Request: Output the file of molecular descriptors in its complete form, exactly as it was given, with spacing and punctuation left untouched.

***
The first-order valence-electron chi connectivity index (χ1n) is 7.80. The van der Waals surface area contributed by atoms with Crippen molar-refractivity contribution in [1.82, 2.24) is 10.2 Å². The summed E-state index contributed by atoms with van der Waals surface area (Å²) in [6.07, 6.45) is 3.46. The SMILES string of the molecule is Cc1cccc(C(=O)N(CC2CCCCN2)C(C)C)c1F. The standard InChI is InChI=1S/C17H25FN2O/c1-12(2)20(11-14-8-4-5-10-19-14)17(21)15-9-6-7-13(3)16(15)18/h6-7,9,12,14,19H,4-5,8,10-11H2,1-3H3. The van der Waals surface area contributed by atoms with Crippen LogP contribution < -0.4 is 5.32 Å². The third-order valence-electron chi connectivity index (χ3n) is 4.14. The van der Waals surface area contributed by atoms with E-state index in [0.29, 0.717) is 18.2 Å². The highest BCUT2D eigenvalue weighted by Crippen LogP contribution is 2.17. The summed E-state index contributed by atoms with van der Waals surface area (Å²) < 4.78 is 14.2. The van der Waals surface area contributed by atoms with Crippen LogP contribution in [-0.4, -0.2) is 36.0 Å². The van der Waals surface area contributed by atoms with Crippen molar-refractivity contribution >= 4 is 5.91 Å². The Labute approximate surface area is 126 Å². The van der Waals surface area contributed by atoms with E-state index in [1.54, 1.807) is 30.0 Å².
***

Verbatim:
The first-order valence-electron chi connectivity index (χ1n) is 7.80. The van der Waals surface area contributed by atoms with Crippen molar-refractivity contribution in [1.82, 2.24) is 10.2 Å². The summed E-state index contributed by atoms with van der Waals surface area (Å²) in [6.07, 6.45) is 3.46. The SMILES string of the molecule is Cc1cccc(C(=O)N(CC2CCCCN2)C(C)C)c1F. The standard InChI is InChI=1S/C17H25FN2O/c1-12(2)20(11-14-8-4-5-10-19-14)17(21)15-9-6-7-13(3)16(15)18/h6-7,9,12,14,19H,4-5,8,10-11H2,1-3H3. The van der Waals surface area contributed by atoms with Crippen LogP contribution < -0.4 is 5.32 Å². The third-order valence-electron chi connectivity index (χ3n) is 4.14. The van der Waals surface area contributed by atoms with E-state index in [0.29, 0.717) is 18.2 Å². The highest BCUT2D eigenvalue weighted by Crippen LogP contribution is 2.17. The summed E-state index contributed by atoms with van der Waals surface area (Å²) < 4.78 is 14.2. The van der Waals surface area contributed by atoms with Crippen LogP contribution in [-0.4, -0.2) is 36.0 Å². The van der Waals surface area contributed by atoms with Crippen molar-refractivity contribution >= 4 is 5.91 Å². The Labute approximate surface area is 126 Å². The van der Waals surface area contributed by atoms with E-state index in [1.54, 1.807) is 30.0 Å².